When Travis Horner wears his dog suit at Sea Dog Brewing Co. in South Portland, you’d think that Norm from “Cheers” had just strolled in.

As soon as Horner appears in the 15-pound costume – with a fan inside the head to make things cooler – customers at the bar high-five him, cheer him and ask to have pictures taken with him.

“Whether it’s adults or children, everyone reacts the same way, with smiles and high fives,” said Horner, 26, who regularly dons the costume of Barney the Great Pyrenees dog, Sea Dog Brewing’s official mascot. “Barney is the face of Sea Dog, and people are just always happy to see him.”

Imagine that, a tool of corporate relations and brand marketing that people are happy to see.

Costumed mascots have long roamed football sidelines and danced at minor league baseball games. Only in the past few years have they popped up all over Maine as ambassadors of small businesses, community groups and even local election campaigns.

Nationally, the boom in non-sports mascots helped prompt the formation this year of the National Mascot Association, a network for a growing industry that includes costume makers, performers and brand marketers.


Businesses and advertising people say that mascots are being used more as business and public relations tools because fuzzy, friendly characters can often connect with potential new customers on an emotional level. They can reach people, especially children and families, in a way that a brochure, a sign or a slogan just can’t.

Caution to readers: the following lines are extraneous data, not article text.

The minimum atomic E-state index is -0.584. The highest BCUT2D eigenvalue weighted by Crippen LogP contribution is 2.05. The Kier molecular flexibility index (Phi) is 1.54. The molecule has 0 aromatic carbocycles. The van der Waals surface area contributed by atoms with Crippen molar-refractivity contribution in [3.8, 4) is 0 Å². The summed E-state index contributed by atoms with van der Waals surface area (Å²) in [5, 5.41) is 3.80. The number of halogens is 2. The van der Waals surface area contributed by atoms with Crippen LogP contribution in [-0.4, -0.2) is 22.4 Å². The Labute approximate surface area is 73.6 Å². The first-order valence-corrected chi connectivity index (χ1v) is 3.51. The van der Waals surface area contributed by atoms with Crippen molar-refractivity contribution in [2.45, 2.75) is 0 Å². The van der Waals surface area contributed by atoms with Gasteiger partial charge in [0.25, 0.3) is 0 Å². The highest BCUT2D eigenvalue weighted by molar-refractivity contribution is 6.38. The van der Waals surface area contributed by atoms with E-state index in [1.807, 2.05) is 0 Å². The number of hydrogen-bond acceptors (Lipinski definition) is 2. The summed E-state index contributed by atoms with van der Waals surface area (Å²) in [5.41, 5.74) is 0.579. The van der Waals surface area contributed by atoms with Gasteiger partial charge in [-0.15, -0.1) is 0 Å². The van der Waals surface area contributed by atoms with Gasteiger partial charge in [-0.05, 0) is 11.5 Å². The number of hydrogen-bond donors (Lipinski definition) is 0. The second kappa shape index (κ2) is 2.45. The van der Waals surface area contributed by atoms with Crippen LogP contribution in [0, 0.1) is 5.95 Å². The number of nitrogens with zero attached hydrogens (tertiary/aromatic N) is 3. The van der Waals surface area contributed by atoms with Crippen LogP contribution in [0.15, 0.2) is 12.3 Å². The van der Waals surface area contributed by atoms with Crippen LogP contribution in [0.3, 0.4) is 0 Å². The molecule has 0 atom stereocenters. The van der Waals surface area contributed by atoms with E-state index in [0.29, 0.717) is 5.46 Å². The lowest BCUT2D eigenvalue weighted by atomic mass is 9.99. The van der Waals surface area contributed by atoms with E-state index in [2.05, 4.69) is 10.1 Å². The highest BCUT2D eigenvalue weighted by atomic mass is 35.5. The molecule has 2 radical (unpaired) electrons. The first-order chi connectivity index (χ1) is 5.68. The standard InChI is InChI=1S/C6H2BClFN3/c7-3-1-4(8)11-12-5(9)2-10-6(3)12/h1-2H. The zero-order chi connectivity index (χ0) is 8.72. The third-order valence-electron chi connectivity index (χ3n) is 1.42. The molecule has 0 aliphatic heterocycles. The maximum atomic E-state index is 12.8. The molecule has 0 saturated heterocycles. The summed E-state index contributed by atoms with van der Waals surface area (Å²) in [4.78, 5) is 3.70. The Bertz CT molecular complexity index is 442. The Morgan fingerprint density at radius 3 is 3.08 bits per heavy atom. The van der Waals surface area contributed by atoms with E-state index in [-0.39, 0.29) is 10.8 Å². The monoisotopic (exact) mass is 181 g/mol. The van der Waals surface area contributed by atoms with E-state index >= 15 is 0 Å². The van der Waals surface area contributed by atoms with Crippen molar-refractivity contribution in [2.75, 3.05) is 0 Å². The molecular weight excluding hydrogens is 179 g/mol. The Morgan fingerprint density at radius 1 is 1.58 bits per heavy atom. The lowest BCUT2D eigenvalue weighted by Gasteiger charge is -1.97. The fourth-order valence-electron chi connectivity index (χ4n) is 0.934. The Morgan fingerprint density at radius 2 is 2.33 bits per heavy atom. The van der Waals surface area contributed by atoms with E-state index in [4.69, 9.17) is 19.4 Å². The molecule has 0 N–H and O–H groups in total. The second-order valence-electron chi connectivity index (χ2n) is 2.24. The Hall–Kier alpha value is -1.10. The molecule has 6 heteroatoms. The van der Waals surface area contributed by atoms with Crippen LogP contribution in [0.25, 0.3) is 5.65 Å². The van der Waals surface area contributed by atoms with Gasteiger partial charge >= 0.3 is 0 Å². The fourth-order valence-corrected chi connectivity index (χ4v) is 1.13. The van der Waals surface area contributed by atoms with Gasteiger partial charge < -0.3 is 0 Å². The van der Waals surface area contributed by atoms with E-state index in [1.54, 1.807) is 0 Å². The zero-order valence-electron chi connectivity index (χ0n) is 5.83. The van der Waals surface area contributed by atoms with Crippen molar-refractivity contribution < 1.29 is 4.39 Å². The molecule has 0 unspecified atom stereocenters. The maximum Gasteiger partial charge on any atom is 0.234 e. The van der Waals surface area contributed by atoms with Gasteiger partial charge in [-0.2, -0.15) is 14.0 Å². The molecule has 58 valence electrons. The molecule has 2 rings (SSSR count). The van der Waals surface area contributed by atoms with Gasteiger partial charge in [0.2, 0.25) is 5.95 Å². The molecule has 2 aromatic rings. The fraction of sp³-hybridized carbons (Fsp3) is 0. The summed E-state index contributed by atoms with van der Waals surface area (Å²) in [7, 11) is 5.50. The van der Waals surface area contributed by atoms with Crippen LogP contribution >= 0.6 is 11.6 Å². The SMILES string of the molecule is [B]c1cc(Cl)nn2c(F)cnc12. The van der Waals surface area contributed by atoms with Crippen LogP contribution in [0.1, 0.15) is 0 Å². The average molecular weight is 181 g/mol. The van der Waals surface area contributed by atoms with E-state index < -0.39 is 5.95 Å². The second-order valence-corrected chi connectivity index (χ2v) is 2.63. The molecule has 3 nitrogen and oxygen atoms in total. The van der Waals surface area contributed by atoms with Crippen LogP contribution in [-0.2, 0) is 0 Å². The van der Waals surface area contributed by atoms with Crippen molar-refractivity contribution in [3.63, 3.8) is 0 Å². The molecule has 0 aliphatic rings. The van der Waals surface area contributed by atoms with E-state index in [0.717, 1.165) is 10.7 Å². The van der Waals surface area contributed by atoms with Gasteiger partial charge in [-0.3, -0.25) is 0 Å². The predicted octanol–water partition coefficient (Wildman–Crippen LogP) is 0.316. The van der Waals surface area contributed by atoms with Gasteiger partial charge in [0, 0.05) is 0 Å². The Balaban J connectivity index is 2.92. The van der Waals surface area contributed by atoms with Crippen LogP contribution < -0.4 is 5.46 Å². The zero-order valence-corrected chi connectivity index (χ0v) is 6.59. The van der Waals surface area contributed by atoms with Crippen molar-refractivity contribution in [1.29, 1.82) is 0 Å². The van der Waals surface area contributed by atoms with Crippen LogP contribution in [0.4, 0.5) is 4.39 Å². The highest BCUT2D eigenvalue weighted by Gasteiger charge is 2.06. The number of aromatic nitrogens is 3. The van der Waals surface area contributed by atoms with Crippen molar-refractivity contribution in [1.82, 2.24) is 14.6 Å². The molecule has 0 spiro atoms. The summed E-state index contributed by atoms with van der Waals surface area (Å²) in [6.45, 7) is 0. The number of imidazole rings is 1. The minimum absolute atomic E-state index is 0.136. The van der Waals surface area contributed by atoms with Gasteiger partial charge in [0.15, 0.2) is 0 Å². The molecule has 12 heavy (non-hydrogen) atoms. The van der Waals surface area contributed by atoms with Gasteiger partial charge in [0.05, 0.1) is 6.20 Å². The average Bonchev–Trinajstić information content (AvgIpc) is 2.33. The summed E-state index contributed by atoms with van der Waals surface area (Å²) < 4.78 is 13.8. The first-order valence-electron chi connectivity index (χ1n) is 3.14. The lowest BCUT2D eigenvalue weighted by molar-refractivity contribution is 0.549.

“What better way to create an emotional connection to a brand than a character?” said Meredith Strang Burgess, of Burgess Advertising and Marketing in Portland. “People don’t remember cold hard facts, they remember personality. And a good mascot, one that’s right for that business, has personality.”


In the past three years, Mainers have been introduced to a pack of costumed mascots with personality, promoting everything from banking and bottled water to recycling and skiing.

There’s Nickles, Saco & Biddeford Savings Institution’s St. Bernard; Eco, the water bottle mascot of Poland Spring; Wilby (officially named Will B. Green), the evergreen ambassador of Yarmouth’s town recycling committee; Betty the Yeti, one of two snow monster mascots for the Sunday River ski area; and Sharon and Sayno Scarborough, the canine mascots of the Dog Owners of Greater Scarborough’s campaign to overturn a ban on unleashed dogs on public property. The ban will go before voters in a special election Tuesday.